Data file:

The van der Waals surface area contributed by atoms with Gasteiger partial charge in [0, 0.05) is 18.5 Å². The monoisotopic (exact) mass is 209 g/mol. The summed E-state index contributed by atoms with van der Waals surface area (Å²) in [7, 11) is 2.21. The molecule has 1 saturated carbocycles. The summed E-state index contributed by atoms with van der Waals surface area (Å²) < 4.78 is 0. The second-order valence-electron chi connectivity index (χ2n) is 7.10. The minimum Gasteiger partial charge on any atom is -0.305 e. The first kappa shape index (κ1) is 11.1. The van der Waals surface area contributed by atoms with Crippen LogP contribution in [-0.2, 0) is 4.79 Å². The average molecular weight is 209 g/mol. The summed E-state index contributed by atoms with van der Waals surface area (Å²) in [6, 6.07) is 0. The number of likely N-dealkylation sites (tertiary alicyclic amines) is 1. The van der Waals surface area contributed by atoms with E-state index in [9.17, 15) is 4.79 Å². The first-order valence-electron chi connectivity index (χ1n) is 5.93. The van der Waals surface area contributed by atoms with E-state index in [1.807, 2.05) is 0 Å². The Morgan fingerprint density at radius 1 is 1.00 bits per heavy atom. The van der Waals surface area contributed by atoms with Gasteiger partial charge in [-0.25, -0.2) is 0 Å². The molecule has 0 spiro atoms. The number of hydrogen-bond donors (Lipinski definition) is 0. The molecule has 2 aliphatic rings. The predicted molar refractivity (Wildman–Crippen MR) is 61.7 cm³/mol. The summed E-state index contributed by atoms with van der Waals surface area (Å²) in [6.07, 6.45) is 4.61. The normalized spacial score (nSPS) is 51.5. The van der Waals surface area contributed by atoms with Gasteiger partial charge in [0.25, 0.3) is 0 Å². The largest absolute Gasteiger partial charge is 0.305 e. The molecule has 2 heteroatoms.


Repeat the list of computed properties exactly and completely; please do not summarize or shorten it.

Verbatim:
The van der Waals surface area contributed by atoms with Gasteiger partial charge in [0, 0.05) is 18.5 Å². The monoisotopic (exact) mass is 209 g/mol. The summed E-state index contributed by atoms with van der Waals surface area (Å²) in [7, 11) is 2.21. The molecule has 1 saturated carbocycles. The summed E-state index contributed by atoms with van der Waals surface area (Å²) < 4.78 is 0. The second-order valence-electron chi connectivity index (χ2n) is 7.10. The minimum Gasteiger partial charge on any atom is -0.305 e. The first kappa shape index (κ1) is 11.1. The van der Waals surface area contributed by atoms with Crippen LogP contribution in [-0.2, 0) is 4.79 Å². The average molecular weight is 209 g/mol. The summed E-state index contributed by atoms with van der Waals surface area (Å²) in [6, 6.07) is 0. The number of likely N-dealkylation sites (tertiary alicyclic amines) is 1. The van der Waals surface area contributed by atoms with E-state index in [9.17, 15) is 4.79 Å². The first-order valence-electron chi connectivity index (χ1n) is 5.93. The van der Waals surface area contributed by atoms with E-state index in [1.807, 2.05) is 0 Å². The Morgan fingerprint density at radius 1 is 1.00 bits per heavy atom. The van der Waals surface area contributed by atoms with Gasteiger partial charge in [-0.25, -0.2) is 0 Å². The molecule has 0 spiro atoms. The number of hydrogen-bond donors (Lipinski definition) is 0. The molecule has 2 aliphatic rings. The predicted molar refractivity (Wildman–Crippen MR) is 61.7 cm³/mol. The summed E-state index contributed by atoms with van der Waals surface area (Å²) in [6.07, 6.45) is 4.61. The normalized spacial score (nSPS) is 51.5. The van der Waals surface area contributed by atoms with Gasteiger partial charge in [0.25, 0.3) is 0 Å². The largest absolute Gasteiger partial charge is 0.305 e. The molecule has 2 heteroatoms.